Add a little bit of orange juice to the container, if you’d like, as that acts as an antioxidant for the pineapple. This simply means that it takes a lot longer for it not to no longer be fresh. Plus, it also adds a nice flavor, making for a delicious tropical snack.
As always, I find it helpful to visit the FDA website for food storage guidelines.
How long is pineapple good for
A whole pineapple will stay fresh, at room temperature, for two to three days.
A whole pineapple will stay fresh in the refrigerator for five to six days.
Cut up pineapple will stay fresh in the refrigerator, in an airtight container, for three to four days.
Recipes with Pineapple
- Grilled Pineapple Rum Chicken
- Grilled Pineapple Slices
- Breakfast Parfaits With Pineapple
- Pineapple Mojito
- Pineapple Mango Ice Pops
- Pineapple Chicken Chili
- Chicken Meatballs With Pineapple Rice
- Sweet and Sour Meatballs
- Pineapple Orange Smoothie from Dizzy Busy and Hungry
There are a number of different types of pineapple breeds and categories out there, thanks to the fact that the fruit has been around for a long time.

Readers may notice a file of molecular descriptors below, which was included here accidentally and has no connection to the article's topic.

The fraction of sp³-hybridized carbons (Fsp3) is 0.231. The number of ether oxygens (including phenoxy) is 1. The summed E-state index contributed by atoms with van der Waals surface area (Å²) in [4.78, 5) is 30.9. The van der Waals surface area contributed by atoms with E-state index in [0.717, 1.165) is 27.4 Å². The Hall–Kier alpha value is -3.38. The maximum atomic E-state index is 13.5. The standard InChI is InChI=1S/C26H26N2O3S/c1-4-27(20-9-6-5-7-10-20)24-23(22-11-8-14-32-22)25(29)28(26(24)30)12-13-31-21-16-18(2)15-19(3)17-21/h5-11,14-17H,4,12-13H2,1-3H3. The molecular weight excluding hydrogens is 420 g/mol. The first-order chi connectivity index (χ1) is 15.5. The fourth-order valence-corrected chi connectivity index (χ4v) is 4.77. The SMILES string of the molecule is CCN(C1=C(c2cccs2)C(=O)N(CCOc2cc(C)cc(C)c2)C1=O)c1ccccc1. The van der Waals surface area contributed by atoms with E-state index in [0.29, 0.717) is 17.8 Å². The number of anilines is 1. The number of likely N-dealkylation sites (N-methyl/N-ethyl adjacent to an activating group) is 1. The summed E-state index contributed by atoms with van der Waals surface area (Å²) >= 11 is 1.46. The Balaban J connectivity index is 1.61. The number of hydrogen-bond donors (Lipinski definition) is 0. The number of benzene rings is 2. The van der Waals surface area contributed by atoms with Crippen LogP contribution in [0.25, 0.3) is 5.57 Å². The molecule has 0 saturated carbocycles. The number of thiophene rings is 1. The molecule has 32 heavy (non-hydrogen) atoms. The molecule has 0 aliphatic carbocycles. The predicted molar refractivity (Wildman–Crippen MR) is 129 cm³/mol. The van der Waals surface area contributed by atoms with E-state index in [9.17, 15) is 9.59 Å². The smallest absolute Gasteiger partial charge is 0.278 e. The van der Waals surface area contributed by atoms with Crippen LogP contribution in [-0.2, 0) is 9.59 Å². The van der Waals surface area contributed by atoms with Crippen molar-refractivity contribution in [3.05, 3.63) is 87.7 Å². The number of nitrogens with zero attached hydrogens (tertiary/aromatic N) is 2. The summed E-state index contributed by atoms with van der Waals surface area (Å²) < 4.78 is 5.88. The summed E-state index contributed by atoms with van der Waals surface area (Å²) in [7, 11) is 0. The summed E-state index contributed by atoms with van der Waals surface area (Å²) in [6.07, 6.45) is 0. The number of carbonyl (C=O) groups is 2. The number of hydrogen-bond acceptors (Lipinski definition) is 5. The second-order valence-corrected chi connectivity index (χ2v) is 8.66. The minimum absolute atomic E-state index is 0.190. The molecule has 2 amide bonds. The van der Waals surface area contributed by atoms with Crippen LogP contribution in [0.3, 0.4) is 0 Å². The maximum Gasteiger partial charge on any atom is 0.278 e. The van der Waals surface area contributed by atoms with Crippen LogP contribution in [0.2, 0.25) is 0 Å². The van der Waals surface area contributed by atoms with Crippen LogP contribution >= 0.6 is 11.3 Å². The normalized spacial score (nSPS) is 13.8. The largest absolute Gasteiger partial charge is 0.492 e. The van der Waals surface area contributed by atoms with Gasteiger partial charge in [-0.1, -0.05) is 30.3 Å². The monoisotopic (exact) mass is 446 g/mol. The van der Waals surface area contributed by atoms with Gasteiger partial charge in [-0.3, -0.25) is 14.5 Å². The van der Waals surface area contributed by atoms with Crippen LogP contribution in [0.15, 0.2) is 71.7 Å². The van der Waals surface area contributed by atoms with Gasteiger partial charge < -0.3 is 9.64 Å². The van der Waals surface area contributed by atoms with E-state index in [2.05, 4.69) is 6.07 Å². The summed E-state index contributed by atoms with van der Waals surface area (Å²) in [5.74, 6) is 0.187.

Growers and sellers have always been happy to try to make different breeds of pineapple. It’s a treasured fruit, so they know that new varieties will typically sell well.
The baby pineapple is a smaller version of the typical pineapple that you might find in supermarkets.
Baby pineapples are also known as “Queen Victoria’s Pineapples” and are about two-thirds the size of a regular pineapple.
These small pineapples are sweet and tart and delightfully flavorful.
They can be a bit hard to track down, but I highly recommend seeking one out because they really are a tasty variety!
I just love baby pineapples, don't you?
How to dehydrate pineapple
Dehydrated pineapple is a wonderfully simple and tasty snack that we often can’t get enough of. It’s sweet and pleasantly chewy in a way that’s nicely satisfying.
To dehydrate pineapple, place chunks or rings on a mesh tray in your dehydrator at 135˚F/58˚C until they’re uniform in color, and have shrunk a little.
Depending upon the size of the pineapple pieces you’re using, this can take from eight to sixteen hours so be sure to allow enough time for this.
A quicker way to have a pineapple snack is the cook it in the air fryer. Air fryer pineapple is also really delicious and so quick to make.
Here’s an easy air fryer pineapple recipe from Belly Full that you will definitely enjoy!
I hope that I’ve been able to help you learn a thing or two about how to ripen a pineapple, as well as how to do any number of other things with pineapples, too.
However you decide to prepare it, I hope you enjoy your pineapple and it's a sweet juicy ripe one!
Be sure to visit the Swirls of Flavor Amazon Storefront for GG's personal kitchen recommendations!